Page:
American Heritage® Dictionary of the English Language, Fourth Edition
- v. To come to an end; terminate: My membership in the club has expired.
- v. To breathe one's last breath; die: The patient expired early this morning.
- v. To exhale; breathe out.
- v. To breathe (something) out.
- v. Archaic To give (something) off.
Century Dictionary and Cyclopedia
- To breathe out; expel from the mouth or nostrils in the process of respiration; emit from the lungs: opposed to inspire.
- To give out or forth insensibly or gently, as a fluid or volatile matter; exhale; yield.
- To exhaust; wear out; bring to an end.
- To emit the breath: opposed to inspire. Specifically
- To emit the last breath; die.
- To come to an end; close or conclude, as a given period; come to nothing; cease; terminate; fail or perish; end: as, the lease will expire on the first day of May; all his hopes of empire expired.
- To come out; fly out.
- Synonyms Perish, etc. See die.
- v. intransitive to die
- v. intransitive to become invalid
- v. intransitive to exhale; to breathe (out).
- v. transitive to exhale (something).
GNU Webster's 1913
- v. To breathe out; to emit from the lungs; to throw out from the mouth or nostrils in the process of respiration; -- opposed to
- v. To give forth insensibly or gently, as a fluid or vapor; to emit in minute particles; to exhale
- v. obsolete To emit; to give out.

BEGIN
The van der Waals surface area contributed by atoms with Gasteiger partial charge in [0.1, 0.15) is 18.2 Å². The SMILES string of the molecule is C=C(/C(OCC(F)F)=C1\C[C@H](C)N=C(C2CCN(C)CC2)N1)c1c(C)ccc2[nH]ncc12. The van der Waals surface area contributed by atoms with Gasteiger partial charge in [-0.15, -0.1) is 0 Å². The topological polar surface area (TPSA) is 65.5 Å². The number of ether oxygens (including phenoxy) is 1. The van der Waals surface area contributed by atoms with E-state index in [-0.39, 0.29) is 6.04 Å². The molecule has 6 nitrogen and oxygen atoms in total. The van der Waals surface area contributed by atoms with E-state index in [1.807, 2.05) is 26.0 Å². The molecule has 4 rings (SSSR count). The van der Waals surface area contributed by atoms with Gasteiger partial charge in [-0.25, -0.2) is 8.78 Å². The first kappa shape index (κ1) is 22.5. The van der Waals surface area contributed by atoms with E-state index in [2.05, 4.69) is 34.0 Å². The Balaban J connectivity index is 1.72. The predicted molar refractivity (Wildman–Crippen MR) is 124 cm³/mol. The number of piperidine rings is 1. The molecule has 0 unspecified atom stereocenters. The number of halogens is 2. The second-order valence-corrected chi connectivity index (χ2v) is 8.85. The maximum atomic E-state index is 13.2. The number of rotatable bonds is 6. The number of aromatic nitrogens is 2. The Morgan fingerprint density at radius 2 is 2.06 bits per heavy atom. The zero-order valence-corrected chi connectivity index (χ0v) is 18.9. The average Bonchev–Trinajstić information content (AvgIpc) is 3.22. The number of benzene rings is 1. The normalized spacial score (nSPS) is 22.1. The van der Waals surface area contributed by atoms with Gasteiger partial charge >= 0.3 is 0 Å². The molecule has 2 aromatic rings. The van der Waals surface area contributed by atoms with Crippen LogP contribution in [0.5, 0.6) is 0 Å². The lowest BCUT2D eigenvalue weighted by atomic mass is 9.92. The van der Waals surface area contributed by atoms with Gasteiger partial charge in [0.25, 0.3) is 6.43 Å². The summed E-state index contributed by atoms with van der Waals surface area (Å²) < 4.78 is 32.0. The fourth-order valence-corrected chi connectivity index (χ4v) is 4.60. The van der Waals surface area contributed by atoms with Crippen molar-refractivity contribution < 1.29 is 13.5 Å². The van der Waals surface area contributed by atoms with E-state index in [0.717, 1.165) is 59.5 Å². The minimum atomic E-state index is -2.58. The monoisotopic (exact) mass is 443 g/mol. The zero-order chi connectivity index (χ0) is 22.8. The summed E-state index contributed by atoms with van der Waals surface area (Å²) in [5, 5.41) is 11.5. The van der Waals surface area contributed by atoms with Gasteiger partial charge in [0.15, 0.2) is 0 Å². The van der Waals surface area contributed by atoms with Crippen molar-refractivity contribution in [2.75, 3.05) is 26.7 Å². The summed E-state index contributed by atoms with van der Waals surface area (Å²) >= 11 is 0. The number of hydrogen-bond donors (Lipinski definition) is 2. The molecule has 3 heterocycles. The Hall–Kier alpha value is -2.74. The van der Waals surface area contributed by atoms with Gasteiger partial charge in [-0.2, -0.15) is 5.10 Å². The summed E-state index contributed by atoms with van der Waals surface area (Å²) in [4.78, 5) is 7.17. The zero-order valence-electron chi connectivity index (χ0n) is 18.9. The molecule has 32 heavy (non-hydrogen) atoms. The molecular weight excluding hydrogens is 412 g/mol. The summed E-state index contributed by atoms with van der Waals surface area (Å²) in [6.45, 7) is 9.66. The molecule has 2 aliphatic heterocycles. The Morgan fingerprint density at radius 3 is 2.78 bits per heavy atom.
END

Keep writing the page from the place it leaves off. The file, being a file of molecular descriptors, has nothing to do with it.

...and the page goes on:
- v. obsolete To bring to a close; to terminate.
- v. To emit the breath.
- v. To emit the last breath; to breathe out the life; to die
- v. To come to an end; to cease; to terminate; to perish; to become extinct
- v. obsolete To burst forth; to fly out with a blast.
- v. pass from physical life and lose all bodily attributes and functions necessary to sustain life
- v. expel air
- v. lose validity
- From Latin ex- ("out") + spīro ("breathe, be alive") (Wiktionary)
- Middle English expiren, from Old French expirer, from Latin exspīrāre : ex-, ex- + spīrāre, to breathe. (American Heritage® Dictionary of the English Language, Fourth Edition)
“Justice David Prosser, one of the four-justice unofficial conservative majority, sees his term expire this year.”
“If conflicts come up, instead of taking all the group's time to address the issues you can simply let the term expire and the group dissolve.”
“Dictator during the years of the Republic had his term expire after only a year, yet during that year no-one would argue that during that year there was no dictatorship, even though they often stepped down willingly at the end of their term.”
“Cindy Neathawk, who became vice chairwoman in 2008, will also see her term expire this year, but on Monday she asked the council to be appointed for another term.”
“But if the term expire, pending the fuit, the plaintiff fhall not recover the poffef - fion, I JO Judgment where the plaintiflf hath a verdift only for part, Hid.”
“Prime Minister Manmohan Singh's United Progressive Alliance will see its term expire in May, and India's election rules mean that he can no longer enact any significant policies — a measure adopted to prevent incumbents from stacking the deck with populist sops.”
“There are ways to remove the Presidentimpeachment &removal, don’t re-elect him, let his term expire, etc., but there is no way soldiers would ever even attempt this.”
“But the net effect of Obama's proposal, as compared with the current law which would let all of the Bush tax cuts expire, is a tax cut for 98 percent of taxpayers.”
“What happens after those two months expire is still unclear, but what is certain is that the United States will have abandoned any leverage with Israel and any chance of brokering a peace accord.”
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